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In the context of C#, a constant is a type of field or local variable whose value is set at compile time and can never be changed at run time. It is similar to a variable by having a name, a value, and a memory location. However, it differs from the variable by its characteristic of getting initialized only once in the application. A constant is declared using the keyword "const".
Variables of built-in type, excluding System.Object whose non-changing value is known at compile time, can be declared as constants. During compilation, the constant value is substituted for its literal value into the intermediate language code by the compiler. This results in better integrity of the application by reducing accidental bugs. Usage of constants also improves performance over regular variables. It improves code readability and provides better maintenance, since it is easier to update the constant value in a single place before recompilation of software.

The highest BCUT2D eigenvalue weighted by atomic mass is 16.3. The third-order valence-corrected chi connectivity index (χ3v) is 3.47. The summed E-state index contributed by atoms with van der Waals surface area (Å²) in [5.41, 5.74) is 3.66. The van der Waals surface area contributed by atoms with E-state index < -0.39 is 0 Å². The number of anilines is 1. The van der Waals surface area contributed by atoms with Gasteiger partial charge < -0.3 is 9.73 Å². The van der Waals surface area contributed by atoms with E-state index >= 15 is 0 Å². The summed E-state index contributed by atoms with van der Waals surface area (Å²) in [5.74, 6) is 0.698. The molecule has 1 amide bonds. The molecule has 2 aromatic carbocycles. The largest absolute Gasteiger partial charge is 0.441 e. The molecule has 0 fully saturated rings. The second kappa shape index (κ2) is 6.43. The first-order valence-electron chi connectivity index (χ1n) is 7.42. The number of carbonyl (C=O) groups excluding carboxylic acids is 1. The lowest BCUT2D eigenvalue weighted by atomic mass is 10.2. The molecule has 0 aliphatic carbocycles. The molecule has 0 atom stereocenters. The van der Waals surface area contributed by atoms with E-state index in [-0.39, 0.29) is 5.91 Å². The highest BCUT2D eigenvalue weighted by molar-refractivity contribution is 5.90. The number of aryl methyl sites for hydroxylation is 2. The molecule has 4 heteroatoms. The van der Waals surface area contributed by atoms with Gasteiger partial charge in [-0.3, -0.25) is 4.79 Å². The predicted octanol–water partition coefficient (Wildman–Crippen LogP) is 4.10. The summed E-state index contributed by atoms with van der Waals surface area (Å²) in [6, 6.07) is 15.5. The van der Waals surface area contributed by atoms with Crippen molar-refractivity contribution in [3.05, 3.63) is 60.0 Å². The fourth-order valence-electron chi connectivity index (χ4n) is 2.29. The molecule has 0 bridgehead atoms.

A constant has the following characteristics or must adhere to the following rules:
Some of the best practices while using constants include:
A constant differs from the readonly variable in that the former needs to be initialized during declaration time and is static, while the latter can be initialized during declaration or any one time (like in a constructor so as to have different values based on the constructor type). Hence, a constant is called a compile-time constant, and a readonly variable is a runtime constant.